Thursday, May 2, 2013
Escape Theory by Margaux Froley
Soho Teen, 2013
YA Contemporary Mystery
Source: Received an ARC through Amazon Vine in exchange for an honest review.
I read a couple of reviews of this that prompted me to request this book, emphasizing the fact that it has a mystery and is set at a boarding school (score!) I adore reading about boarding schools although I am grateful that I did not attend one; college was enough.
The boarding school featured here is entering a tragic year when one of its brightest students, Jason Hutchins or Hutch, is discovered dead from an overdose of OxyContin. This suicide casts a pall over everyone especially Hutch's best friend Matt, his girlfriend Isla, and Devon, who shared an unforgettable night with Hutch their freshman year and is acting as a peer counselor to the grieving. These sessions and Devon's own exploring lead her to the conclusion that Hutch did not kill himself but was instead murdered and she devotes all her time to figuring out just who might have done it.
Devon's obsession with Hutch (yes, obsession is the word I'd use) is a bit weird. They had one perfect night making Nutter-Butter pancakes and she still idealizes him based on that experience. But they barely talked in-between and she has largely hung on the outskirts of the school's social circle while he was very much at its center. I understand how she would cling to those fond memories but I also worried about her. On the other hand, I admired her efforts as peer counselor which were hindered by an apathetic student population as well as an interfering administration. She is also very determined as can be seen by the way she doggedly tracks down Hutch's last moments.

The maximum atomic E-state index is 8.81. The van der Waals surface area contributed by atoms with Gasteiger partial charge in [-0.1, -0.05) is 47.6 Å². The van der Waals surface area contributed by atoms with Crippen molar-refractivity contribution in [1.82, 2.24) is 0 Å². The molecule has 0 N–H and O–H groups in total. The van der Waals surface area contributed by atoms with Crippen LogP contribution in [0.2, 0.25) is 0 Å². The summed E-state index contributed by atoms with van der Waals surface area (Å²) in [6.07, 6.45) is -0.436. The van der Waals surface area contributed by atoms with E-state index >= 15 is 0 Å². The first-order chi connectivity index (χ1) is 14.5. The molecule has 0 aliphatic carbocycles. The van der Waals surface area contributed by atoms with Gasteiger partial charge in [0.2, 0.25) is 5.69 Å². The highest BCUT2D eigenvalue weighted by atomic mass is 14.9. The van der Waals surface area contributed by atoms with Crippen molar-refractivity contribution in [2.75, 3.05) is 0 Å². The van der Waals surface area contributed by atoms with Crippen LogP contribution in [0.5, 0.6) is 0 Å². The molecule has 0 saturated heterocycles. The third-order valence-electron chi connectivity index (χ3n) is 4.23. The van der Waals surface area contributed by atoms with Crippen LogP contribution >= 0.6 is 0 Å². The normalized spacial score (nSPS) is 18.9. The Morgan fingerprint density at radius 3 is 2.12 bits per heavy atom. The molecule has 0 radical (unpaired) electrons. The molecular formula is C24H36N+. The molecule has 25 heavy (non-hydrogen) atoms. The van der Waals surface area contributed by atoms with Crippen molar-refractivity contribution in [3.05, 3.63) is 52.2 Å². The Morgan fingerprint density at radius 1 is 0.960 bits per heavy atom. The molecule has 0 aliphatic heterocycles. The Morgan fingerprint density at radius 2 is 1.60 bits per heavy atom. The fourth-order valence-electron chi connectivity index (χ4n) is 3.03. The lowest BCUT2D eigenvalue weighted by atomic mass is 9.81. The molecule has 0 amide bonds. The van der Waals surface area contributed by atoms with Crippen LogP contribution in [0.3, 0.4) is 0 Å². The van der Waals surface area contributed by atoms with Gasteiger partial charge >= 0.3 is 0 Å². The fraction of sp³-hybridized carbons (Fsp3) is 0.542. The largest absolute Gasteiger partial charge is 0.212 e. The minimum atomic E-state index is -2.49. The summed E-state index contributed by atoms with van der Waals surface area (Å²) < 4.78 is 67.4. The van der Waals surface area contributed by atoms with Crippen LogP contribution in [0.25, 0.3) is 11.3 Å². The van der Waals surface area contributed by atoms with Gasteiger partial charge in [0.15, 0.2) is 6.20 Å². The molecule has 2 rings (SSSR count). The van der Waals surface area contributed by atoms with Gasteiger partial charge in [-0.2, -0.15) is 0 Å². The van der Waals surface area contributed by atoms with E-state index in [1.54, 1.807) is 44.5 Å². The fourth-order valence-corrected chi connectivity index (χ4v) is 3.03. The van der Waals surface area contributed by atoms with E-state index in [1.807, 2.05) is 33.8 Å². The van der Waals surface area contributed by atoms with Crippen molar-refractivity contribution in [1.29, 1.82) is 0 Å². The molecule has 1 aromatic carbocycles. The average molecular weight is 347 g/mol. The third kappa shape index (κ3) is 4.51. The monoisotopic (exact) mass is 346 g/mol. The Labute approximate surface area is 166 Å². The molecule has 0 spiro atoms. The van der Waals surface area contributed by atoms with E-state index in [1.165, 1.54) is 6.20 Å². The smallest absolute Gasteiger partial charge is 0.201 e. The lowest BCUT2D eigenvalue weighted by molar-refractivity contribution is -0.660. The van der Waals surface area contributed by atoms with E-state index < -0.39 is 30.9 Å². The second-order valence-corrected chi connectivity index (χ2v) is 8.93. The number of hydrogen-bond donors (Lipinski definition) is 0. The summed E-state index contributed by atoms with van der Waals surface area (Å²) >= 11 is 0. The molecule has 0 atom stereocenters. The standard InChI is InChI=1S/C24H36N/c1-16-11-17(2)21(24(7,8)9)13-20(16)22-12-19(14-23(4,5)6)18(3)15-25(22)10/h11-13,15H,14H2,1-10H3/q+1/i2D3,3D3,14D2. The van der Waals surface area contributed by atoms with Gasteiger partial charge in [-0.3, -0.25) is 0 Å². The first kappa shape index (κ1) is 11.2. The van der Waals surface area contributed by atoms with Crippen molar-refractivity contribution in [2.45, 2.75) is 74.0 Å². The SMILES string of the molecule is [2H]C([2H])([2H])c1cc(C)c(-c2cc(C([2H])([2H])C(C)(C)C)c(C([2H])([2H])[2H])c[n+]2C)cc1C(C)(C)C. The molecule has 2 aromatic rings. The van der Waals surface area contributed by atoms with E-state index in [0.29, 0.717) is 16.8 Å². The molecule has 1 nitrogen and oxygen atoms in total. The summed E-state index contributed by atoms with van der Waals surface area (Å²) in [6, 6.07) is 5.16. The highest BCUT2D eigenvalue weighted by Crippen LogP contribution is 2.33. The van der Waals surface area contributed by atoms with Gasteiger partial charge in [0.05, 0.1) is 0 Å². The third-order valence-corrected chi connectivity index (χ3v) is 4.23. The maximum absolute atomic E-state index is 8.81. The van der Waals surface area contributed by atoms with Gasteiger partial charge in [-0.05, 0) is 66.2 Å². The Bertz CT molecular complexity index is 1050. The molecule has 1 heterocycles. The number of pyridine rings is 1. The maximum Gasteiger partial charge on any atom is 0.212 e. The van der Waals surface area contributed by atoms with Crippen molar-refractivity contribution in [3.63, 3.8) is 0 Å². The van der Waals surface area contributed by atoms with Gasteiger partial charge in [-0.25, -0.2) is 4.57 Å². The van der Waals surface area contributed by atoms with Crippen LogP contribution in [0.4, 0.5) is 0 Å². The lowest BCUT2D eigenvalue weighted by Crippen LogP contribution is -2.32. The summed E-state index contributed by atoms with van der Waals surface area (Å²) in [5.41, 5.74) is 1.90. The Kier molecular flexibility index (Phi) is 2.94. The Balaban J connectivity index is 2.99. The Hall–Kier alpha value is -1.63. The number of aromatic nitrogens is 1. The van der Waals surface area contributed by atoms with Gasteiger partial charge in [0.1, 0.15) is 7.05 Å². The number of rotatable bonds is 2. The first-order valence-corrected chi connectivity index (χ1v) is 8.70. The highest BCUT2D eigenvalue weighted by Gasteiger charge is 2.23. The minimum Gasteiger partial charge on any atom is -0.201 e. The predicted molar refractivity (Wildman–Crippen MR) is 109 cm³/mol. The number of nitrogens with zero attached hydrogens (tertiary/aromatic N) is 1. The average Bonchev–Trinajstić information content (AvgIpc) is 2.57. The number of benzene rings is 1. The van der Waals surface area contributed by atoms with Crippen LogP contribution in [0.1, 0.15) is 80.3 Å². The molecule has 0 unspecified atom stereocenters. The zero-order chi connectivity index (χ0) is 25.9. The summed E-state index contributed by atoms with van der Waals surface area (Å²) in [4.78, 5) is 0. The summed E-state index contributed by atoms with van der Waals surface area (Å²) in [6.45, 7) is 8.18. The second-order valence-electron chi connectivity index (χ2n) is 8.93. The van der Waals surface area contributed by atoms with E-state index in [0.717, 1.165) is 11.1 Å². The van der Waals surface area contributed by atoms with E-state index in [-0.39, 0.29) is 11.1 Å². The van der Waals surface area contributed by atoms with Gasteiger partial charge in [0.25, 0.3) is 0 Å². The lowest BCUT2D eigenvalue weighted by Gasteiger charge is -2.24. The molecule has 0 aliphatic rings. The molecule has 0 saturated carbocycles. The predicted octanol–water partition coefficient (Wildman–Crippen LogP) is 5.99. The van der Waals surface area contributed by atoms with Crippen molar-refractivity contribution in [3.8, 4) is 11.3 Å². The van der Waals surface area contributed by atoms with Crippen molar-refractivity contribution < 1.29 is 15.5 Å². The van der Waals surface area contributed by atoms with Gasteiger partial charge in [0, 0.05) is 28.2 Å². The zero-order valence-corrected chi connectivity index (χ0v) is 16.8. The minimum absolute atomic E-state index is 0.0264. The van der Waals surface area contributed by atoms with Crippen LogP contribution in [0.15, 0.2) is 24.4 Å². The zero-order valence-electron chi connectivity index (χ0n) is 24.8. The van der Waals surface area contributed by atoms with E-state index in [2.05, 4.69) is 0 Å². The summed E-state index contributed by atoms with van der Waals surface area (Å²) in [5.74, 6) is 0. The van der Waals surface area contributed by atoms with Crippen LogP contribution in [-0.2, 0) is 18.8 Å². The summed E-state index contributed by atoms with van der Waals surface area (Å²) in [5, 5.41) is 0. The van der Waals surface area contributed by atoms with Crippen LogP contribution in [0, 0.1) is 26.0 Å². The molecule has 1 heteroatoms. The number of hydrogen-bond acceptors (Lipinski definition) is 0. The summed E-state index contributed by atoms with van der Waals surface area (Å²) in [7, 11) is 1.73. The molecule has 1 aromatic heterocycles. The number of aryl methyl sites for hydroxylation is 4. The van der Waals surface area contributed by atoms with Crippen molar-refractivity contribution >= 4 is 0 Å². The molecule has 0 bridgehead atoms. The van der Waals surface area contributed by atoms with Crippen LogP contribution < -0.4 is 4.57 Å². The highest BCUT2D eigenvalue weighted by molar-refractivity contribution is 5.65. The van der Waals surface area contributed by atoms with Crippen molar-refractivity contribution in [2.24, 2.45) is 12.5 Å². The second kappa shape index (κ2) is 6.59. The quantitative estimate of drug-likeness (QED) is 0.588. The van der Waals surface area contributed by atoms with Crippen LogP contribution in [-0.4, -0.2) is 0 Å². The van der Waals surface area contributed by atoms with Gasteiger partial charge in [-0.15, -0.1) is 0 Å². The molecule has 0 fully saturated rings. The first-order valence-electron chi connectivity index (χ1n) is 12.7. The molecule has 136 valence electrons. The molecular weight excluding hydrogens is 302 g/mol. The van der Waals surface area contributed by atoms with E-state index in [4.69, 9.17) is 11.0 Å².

Honestly though the mystery was a little less engaging. I ended up having a bit of trouble following all the characters and their motivations. I had no idea who did it and the ultimate answer is so heartbreaking. Her investigation also sheds light on a prescription drug ring that involved Hutch during his life as well as almost every student at the school. This seemed a little clumsily integrated but it was acceptable.
Overall: A fun mystery, perfect for lovers of boarding school stories (and I know there are quite a few of you out there!)
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